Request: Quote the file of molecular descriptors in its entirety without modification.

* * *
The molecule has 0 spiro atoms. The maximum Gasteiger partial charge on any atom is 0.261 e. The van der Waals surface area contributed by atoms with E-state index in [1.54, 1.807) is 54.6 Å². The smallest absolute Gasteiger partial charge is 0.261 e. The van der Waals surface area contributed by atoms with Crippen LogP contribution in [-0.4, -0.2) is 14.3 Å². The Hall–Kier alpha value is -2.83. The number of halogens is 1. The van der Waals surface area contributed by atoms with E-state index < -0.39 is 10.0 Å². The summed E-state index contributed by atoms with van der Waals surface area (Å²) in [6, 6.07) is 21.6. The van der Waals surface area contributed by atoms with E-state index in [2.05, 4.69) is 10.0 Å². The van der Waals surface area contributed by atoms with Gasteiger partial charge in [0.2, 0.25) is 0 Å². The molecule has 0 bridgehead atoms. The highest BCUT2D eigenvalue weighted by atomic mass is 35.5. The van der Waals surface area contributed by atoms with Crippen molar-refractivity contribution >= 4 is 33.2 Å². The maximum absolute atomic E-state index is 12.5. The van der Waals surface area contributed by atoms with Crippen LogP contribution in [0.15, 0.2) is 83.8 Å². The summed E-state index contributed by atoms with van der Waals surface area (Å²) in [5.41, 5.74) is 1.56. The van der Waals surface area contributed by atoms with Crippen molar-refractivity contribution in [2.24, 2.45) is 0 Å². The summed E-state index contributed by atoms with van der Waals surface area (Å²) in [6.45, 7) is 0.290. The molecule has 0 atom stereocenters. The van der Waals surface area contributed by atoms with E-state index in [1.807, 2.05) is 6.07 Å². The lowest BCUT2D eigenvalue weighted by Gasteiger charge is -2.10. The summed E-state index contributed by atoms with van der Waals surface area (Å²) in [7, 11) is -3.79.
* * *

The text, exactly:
The molecule has 0 spiro atoms. The maximum Gasteiger partial charge on any atom is 0.261 e. The van der Waals surface area contributed by atoms with E-state index in [1.54, 1.807) is 54.6 Å². The smallest absolute Gasteiger partial charge is 0.261 e. The van der Waals surface area contributed by atoms with Crippen LogP contribution in [-0.4, -0.2) is 14.3 Å². The Hall–Kier alpha value is -2.83. The number of halogens is 1. The van der Waals surface area contributed by atoms with E-state index < -0.39 is 10.0 Å². The summed E-state index contributed by atoms with van der Waals surface area (Å²) in [6, 6.07) is 21.6. The van der Waals surface area contributed by atoms with E-state index in [2.05, 4.69) is 10.0 Å². The van der Waals surface area contributed by atoms with Gasteiger partial charge in [0.2, 0.25) is 0 Å². The molecule has 0 bridgehead atoms. The highest BCUT2D eigenvalue weighted by atomic mass is 35.5. The van der Waals surface area contributed by atoms with Crippen molar-refractivity contribution >= 4 is 33.2 Å². The maximum absolute atomic E-state index is 12.5. The van der Waals surface area contributed by atoms with Crippen LogP contribution in [0.15, 0.2) is 83.8 Å². The summed E-state index contributed by atoms with van der Waals surface area (Å²) in [5.41, 5.74) is 1.56. The van der Waals surface area contributed by atoms with Crippen molar-refractivity contribution in [2.24, 2.45) is 0 Å². The summed E-state index contributed by atoms with van der Waals surface area (Å²) in [6.45, 7) is 0.290. The molecule has 0 atom stereocenters. The van der Waals surface area contributed by atoms with E-state index in [1.807, 2.05) is 6.07 Å². The lowest BCUT2D eigenvalue weighted by Gasteiger charge is -2.10. The summed E-state index contributed by atoms with van der Waals surface area (Å²) in [7, 11) is -3.79.